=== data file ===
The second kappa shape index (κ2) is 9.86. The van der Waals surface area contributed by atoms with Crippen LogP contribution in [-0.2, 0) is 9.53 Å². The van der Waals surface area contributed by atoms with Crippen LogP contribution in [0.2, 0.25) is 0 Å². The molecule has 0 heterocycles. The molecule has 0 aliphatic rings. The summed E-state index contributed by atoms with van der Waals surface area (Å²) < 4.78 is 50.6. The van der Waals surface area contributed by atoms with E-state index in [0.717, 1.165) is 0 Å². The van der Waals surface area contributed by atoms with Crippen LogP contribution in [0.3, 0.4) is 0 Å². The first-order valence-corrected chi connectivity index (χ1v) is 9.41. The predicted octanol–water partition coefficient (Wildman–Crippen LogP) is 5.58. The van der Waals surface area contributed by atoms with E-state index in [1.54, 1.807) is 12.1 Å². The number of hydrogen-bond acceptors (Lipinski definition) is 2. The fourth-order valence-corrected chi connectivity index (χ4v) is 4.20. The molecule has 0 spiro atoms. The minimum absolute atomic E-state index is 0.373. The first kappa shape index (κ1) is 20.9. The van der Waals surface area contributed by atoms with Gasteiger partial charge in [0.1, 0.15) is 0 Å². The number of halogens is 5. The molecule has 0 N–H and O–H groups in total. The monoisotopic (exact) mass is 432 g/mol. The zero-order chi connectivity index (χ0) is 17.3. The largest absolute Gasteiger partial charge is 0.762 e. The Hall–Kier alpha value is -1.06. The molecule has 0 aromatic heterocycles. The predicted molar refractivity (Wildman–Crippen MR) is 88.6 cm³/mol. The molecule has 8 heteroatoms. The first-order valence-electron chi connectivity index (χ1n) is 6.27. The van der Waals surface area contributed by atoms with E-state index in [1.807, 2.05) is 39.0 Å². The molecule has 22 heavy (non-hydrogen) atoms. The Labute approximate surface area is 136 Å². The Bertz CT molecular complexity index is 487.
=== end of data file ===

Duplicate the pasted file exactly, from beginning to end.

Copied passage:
The second kappa shape index (κ2) is 9.86. The van der Waals surface area contributed by atoms with Crippen LogP contribution in [-0.2, 0) is 9.53 Å². The van der Waals surface area contributed by atoms with Crippen LogP contribution in [0.2, 0.25) is 0 Å². The molecule has 0 heterocycles. The molecule has 0 aliphatic rings. The summed E-state index contributed by atoms with van der Waals surface area (Å²) < 4.78 is 50.6. The van der Waals surface area contributed by atoms with E-state index in [0.717, 1.165) is 0 Å². The van der Waals surface area contributed by atoms with Crippen LogP contribution in [0.3, 0.4) is 0 Å². The first-order valence-corrected chi connectivity index (χ1v) is 9.41. The predicted octanol–water partition coefficient (Wildman–Crippen LogP) is 5.58. The van der Waals surface area contributed by atoms with E-state index in [1.54, 1.807) is 12.1 Å². The number of hydrogen-bond acceptors (Lipinski definition) is 2. The fourth-order valence-corrected chi connectivity index (χ4v) is 4.20. The molecule has 0 spiro atoms. The minimum absolute atomic E-state index is 0.373. The first kappa shape index (κ1) is 20.9. The van der Waals surface area contributed by atoms with Gasteiger partial charge in [0.1, 0.15) is 0 Å². The number of halogens is 5. The molecule has 0 N–H and O–H groups in total. The monoisotopic (exact) mass is 432 g/mol. The zero-order chi connectivity index (χ0) is 17.3. The largest absolute Gasteiger partial charge is 0.762 e. The Hall–Kier alpha value is -1.06. The molecule has 0 aromatic heterocycles. The predicted molar refractivity (Wildman–Crippen MR) is 88.6 cm³/mol. The molecule has 8 heteroatoms. The first-order valence-electron chi connectivity index (χ1n) is 6.27. The van der Waals surface area contributed by atoms with E-state index in [1.807, 2.05) is 39.0 Å². The molecule has 22 heavy (non-hydrogen) atoms. The Labute approximate surface area is 136 Å². The Bertz CT molecular complexity index is 487.